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I began by giving you reasons for hope. Now, if we want this discourse to be useful, I must show you what those prejudices inimical to sacred art, those forces of inertia might be. 

Don’t expect me to dramatise the subject. As I am convinced that one of the causes of the decadence is the divorce between art and life, the lack of cooperation between artist and public, I shall not adopt the romantic tone of Huysmans or of Léon Bloy. The clergy and the "bourgeoisie" are too often blamed for all the sins of Israel. The responsibility of clergy and catholics is indeed heavy. But let us for the moment pretend that our public was what it should be, that is to say, our collaborator, and that all the artist has to do was to translate, doubtless with a measure of anticipation, the ideas and sentiments of the collective. I should rather be tempted to say: Public, you are my master; meaning that in the end art always reflects its milieu, mirrors its time, and that, as history has shown, the artist is only an exceptional being by the way he precedes and predicts. Instead of merely blaming the times we live in, let us attempt to define the illness, to know its causes; then we can look for the remedy. 

Though Huysmans has rendered a valuable service to the cause of religious Art, I nonetheless reproach him on two counts: first, of having misunderstood, in the past and in the present, certain great artists and noble endeavors, Lesueur (12) and Puvis de Chavannes, for example, or the pupils of Ingres; then, his deploring the absence of a modern religious art, when he himself loved only the Middle Ages. As far as he was concerned, the chief enemy of religious Art was the Devil. You may recall the famous harangue in the Foules de Lourdes: "I follow in your tracks, says the Devil to the Holy Virgin, and shall install myself wherever you pause. You shall never be rid of my presence. At Lourdes, you may have all the prayers you may wish ... In an age which I knead and pervert at will, you might even discover some holiness within the souls scattered about your feet, that is still possible. But art, which is the only clean thing on earth after holiness, not only will you not have it, but I shall manage things in such a way as to have you insulted without respite by the constant blasphemy of Ugliness, and I will confuse the understanding of your bishops, your priests and faithful to such an extent that they shall not possess even the thought of keeping far from your lips the permanent chalice of my insults..."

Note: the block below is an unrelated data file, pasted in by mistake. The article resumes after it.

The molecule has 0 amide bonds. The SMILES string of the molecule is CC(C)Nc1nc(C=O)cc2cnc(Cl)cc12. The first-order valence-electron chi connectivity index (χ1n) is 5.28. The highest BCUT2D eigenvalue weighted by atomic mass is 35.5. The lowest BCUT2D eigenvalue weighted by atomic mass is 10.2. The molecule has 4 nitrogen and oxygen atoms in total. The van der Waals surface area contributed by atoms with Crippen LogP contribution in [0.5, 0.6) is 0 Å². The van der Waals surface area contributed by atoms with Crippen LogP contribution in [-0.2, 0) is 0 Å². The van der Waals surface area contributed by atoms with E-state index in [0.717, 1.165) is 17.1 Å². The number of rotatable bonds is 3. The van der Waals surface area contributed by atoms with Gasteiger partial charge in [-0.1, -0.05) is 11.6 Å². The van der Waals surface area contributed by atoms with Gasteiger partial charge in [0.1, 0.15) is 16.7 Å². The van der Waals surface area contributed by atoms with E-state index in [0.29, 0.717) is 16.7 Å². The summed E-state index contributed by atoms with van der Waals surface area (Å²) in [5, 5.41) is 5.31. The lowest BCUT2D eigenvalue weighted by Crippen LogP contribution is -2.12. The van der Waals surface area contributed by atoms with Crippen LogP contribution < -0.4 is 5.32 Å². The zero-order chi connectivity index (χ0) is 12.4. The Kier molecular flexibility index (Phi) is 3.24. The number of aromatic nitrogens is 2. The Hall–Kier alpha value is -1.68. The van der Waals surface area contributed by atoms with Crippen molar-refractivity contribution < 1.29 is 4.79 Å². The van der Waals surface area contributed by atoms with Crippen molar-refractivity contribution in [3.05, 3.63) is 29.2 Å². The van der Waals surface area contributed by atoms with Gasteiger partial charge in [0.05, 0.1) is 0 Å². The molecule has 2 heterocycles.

(12) Presumably Eustache LeSueur (1617-1655) though there were also Blaise Nicolas Le Sueur (1714-1783), French in origin but he became director of the Academy of Arts in Berlin, and his father Nicolas Le Sueur (1691-1764).

Another writer, also a remarkable painter, M. Alexandre Cingria, (13) has in turn written this curious page: 

"The ‘sacristy’ genre has lived. That sacristy genre is the false spirit of nineteenth century Catholicism ... The spiritual state given expression in that literary and architectural style - pseudo-gothic, pseudo-romanesque, pseudo-byzantine - to which the worse Jesuit style is preferable as at least it is living ... That false prudery which, seeing life and art as a dangerous seduction, endows everything that is living and beautiful with an appearance of sensual pleasure of which both life and art are entirely innocent. All that is but an immense snare of the Demon, insidia diaboli, the king of the irrelevant, of half-measures, of the tepid, of everything that is dull, lugubrious, morose and mournfully ugly." (14)

(13) Alexandre Cingria - 1879-1945. Founder in 1919 of the Society of St Luke and St Maurice, a Swiss equivalent of Denis's Ateliers d'Art Sacré, very active in the Suisse-Romande. Here and in the next essay on the School of Sacred Art Denis speaks highly of him but in his Histoire d'Art Religieux (1939 ed, p.301) he is much more reserved seeing him as an example of an abstract, geometrical tendency: "From Impressionism and from our 1890 subjectivism they have kept only the liberty, or license, in the representation of nature, a sort of Cubism which produces a new hieratism."

(14) NOTE BY DENIS: La Décadence de l’Art sacré, Cahiers Vaudois, Lausanne.

I shall say nothing to the contrary - We should note in passing, with admiration, that this critique is already more subtle than Huysmans’- The Devil's thought is efficacious. May those pious donors who offer their parishes a Sacred Heart or a St. Anthony of Padua choose it in such a way as to deny the Devil any role in their generosity!